The secondary characters of Lauren and Kit's families were drawn with Balogh's deft touch. You could feel their love and concern for Kit and Lauren even though some of them were at odds with the couple. The love of family is a very strong current running throughout the story.

I can safely say this is still a keeper and makes me want to re-read all my Balogh books. I would highly recommend Mary Balogh and A Summer to Remember. The prequel, One Night for Love, I remember as being very good also but it isn't necessary to read it before A Summer to Remember. Mary Balogh's extensive backlist can be found on her website.

Rating: A


  1. Oh Leslie, this is one of my favorite Balogh books. She writes such beautiful relationship stories. Men of honor and women of character -- and the way that she develops them slowly but surely so that the she makes you part of their self-discovery. I love it. I just loved this story, as I love most of my Balogh books. Thank you for that lovely review.

  2. Wow!! Great review Leslie!! Feel like I'm going to be rushing to the bookstore before work today!! I've been in the mood for a very good historicals... and this seems to fit perfectly! Thank you!

  3. Oh! What a great review! I've only read two Balogh novels ("The Secret Pearl" and "Slightly Married") one short story (the one from "It Happened One Night"), and I'm already head over heels for her. Already she's at the top of my list (with Jo Goodman, too!) for favourite romance authors. I'm reading "Slightly Wicked" right now and I'm loving it.

    I should get "A Summer to Remember."

    In fact, she has a huge backlist - her publishers should start reprinting them faster, lol.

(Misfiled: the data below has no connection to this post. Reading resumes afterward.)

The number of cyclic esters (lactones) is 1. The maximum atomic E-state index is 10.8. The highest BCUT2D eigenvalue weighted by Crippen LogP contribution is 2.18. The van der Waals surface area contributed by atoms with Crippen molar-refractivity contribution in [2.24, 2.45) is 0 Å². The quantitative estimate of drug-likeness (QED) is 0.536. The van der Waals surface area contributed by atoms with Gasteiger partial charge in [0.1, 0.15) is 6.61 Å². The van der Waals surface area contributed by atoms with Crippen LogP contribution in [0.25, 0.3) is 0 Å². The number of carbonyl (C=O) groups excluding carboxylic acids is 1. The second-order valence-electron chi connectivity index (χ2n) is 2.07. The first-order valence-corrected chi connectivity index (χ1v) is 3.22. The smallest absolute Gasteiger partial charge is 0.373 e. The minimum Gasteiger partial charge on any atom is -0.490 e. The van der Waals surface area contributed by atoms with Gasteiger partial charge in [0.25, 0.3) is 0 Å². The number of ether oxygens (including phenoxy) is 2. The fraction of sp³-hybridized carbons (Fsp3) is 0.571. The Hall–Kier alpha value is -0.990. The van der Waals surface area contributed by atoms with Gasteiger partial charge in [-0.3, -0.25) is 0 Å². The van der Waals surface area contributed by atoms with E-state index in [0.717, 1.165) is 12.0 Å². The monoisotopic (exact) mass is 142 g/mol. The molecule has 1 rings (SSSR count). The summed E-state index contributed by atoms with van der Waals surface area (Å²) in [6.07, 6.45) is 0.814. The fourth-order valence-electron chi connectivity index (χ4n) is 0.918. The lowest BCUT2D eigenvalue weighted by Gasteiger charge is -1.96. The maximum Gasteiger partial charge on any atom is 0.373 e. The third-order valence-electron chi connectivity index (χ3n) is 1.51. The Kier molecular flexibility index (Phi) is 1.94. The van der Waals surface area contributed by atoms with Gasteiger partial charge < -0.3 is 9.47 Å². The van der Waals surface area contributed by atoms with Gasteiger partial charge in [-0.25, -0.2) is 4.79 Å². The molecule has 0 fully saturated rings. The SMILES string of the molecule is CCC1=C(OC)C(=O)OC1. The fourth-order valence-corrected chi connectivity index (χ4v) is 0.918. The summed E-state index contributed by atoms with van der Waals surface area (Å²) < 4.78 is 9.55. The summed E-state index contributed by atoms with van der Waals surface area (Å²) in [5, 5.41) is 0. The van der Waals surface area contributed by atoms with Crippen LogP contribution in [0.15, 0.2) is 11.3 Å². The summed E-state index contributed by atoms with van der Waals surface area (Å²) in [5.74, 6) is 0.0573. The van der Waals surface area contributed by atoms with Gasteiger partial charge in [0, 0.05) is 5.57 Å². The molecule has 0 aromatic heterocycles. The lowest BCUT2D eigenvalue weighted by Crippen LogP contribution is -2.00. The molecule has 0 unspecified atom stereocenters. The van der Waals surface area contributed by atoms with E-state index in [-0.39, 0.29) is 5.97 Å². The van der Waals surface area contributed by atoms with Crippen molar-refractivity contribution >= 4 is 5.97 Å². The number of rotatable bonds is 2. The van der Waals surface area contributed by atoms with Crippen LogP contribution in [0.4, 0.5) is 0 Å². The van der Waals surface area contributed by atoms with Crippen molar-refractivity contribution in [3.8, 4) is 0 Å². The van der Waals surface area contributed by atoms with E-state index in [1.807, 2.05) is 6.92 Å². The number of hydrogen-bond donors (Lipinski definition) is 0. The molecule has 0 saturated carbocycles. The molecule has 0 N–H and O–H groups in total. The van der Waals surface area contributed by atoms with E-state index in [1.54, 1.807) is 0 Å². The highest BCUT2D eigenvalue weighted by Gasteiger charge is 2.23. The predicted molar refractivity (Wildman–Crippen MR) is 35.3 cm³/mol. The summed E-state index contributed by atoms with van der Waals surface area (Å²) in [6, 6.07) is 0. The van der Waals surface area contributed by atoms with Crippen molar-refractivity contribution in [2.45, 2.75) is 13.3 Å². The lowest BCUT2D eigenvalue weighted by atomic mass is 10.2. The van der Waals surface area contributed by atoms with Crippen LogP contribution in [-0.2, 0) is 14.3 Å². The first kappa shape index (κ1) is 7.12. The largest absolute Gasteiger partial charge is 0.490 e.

Also, if you haven't read the "Secret Pearl," do so NOW. One of the BEST historical novels I've ever read, ever.

    Um, fangirl out. *lol*

  4. Hils ~ you're welcome :) You said it beautifully, the way Balogh makes the reader part of the characters self-discovery is a perfect description of her writing.

    Nath ~ thanks. I'm more than happy to increase your TBR pile *grin*

    AnimeJune ~ I've got the re-release of The Secret Pearl on my TBR pile. Loved the Slightly series and all the Bedwyns. And yes, her backlist is huge. To have all those old Signet and Onyx reprinted would be heaven.

    So from one fangirl to another "Mary Balogh rocks!" lol

  5. A Summer to Remember was the first Balogh I ever read. I loved it! So much so that I was going to make it one of my re-reads for this challenge, in fact. After reading your wonderful review I don't know what I could add to it (but I now feel like re-reading it right away). You said it all so well. I especially love what you said about making someone laugh and how important a quality that is in a relationship.


  6. I read this one when it first came out and wasn't as affected by it as you. But after reading your wonderful review, it makes me want to read it again!! That doesn't happen often :-)

  7. Taja ~ thanks. I thought Kit was exactly what Lauren needed, she just didn't know it. :)

    Kristie ~ I'm just happy it was as wonderful as I remembered. I'm afraid I'm going to re-read a dud at some point during this challenge. *grins*

  8. LOL, bought and read :D It was good, but I didn't like it as much as you :D Question, did you read the Slightly series?

  9. Nath - do you mean you just bought and read it, like in the last few days? ^_^

    I did read the Slightly series and loved the Bedwyns!

  10. LOL yeah :) All on Monday ^_^;

    I'm just a bit curious at the Bedwyns... the family as a whole seems interesting... but Freyja? No no.

  11. Dang Nath - you read fast. :)

    The Bedwyns are an interesting bunch and a fun series. Aidan and Wulfric's stories were my favs. And she just takes some time to warm up to.